Usually, change is gradual and eventual. It
is a process that takes its time and follows its prepared route. But in the
case of mobile app development, the mobile phone industry has been taken by
storm – a whirlwind to be precise.
The recent years have seen an unimaginable
magnitude in the growth of mobile apps. Any product or service belonging to
almost every industry has mobile apps to make the experience extremely friendly
for smartphone users. Mobile apps can be found for services in the
pharmaceutical, healthcare, interior design, architecture, digital design,
recruitment, IT services, e-commerce, NGOs, banking and finance, educational,
government, defense and other sectors. You name the industry / product /
service, and you’ll find a mobile application for it.
But as much as these apps look nice and
fancy, and extremely easy and quick in its navigation, it is a lot of hard work
that goes behind making a glamorous and user friendly application. Let’s take a
quick look into the iceberg of work that mobile application development is.
While creating mobile apps, the developer
or developers aim is to be recommended to many others users after a single user
has had the awesome experience. For that to happen, the UX/UI needs to be
great, it needs to be easy to access without too much navigation, and should be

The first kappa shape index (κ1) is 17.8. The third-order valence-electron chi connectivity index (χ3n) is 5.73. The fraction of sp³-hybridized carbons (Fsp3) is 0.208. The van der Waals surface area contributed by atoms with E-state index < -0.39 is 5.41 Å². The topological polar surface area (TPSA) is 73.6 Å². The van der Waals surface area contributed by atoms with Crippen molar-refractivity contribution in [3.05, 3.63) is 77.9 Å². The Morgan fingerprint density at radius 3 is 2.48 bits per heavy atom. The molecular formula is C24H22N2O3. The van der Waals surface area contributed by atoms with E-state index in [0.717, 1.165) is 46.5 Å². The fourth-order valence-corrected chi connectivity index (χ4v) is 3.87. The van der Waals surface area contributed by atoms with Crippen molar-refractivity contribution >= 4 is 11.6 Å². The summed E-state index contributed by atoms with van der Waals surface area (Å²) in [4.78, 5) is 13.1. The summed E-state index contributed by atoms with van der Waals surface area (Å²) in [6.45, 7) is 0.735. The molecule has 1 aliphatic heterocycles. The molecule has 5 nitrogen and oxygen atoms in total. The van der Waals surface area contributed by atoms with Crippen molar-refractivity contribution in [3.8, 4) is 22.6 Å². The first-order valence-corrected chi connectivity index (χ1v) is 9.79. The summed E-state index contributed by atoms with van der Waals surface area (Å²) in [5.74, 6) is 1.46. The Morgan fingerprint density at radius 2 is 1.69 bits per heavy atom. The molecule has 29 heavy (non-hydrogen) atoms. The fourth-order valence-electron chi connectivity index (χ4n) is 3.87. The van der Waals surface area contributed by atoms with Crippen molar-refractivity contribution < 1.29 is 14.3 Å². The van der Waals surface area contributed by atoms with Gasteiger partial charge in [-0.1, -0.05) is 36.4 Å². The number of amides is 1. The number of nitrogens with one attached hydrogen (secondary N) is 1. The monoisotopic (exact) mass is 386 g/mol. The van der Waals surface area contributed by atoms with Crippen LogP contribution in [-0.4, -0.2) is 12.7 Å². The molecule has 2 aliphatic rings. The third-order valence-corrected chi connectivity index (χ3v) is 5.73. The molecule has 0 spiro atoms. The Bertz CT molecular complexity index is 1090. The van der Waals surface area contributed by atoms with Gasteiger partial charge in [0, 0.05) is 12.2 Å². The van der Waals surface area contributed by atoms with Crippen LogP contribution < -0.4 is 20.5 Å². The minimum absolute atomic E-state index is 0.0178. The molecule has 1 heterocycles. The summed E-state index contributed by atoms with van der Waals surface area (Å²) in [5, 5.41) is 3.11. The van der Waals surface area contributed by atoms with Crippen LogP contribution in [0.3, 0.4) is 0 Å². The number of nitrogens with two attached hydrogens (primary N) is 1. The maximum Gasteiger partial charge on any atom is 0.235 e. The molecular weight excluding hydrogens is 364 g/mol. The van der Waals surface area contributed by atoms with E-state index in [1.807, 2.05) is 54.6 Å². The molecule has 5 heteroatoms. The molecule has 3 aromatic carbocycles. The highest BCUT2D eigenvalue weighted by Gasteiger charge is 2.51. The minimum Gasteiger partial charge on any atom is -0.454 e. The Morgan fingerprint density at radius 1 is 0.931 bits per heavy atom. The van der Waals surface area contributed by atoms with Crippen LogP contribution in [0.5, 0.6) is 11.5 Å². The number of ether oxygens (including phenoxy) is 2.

able to download and use on multiple OSes. The app is a must-have for the
Android and iOS phones. But if they can be used on Windows and Blackberry RIM
OS too, then chances of many more users liking it increases many fold.
When planning to introduce a mobile phone
application for an existing business model, the primary problem both developers
and customers face is the choice they have to make between native applications
and web applications, or to develop something that is a combination of both.
Some other well-known issues that
developers face include a) the pain caused while loading and caching the app on
mobile devices b) the uniqueness that can be provided to the design from
competitor’s apps, and the interaction models of the hardware itself, and c)
the lack of data transfer levels that mobile networks usually provide
The other very evident problem is that
mobile phones no longer refer just to portable phone handsets. Now, a whole new
range of other device types such as the tablet and other devices that are a
cross between a lightweight laptop, a tablet, and sometimes a smartphone too
also make use of what we call mobile apps.
The problem is that though ideally there
should have been a one-size-fits-all mantra to solve this issue, because of the
number of platforms operating and the varying sizes and types of gadgets
available in the market, there is no longer something called ‘the best approach’.What
works for ‘A’ will not definitely work for ‘B’. Annoyingly, as a result,
developers have to keep in mind a lengthy option of screen sizes, configurations,
and hardware specifications,which may also end up in making a huge range of
Well, like we mentioned earlier on, this is
just the tip of the awesome iceberg call mobile apps and its development. Stay
tuned to this space for further updates about technology in the development of
mobile applications and other tech info. Until next time, keep reading, keep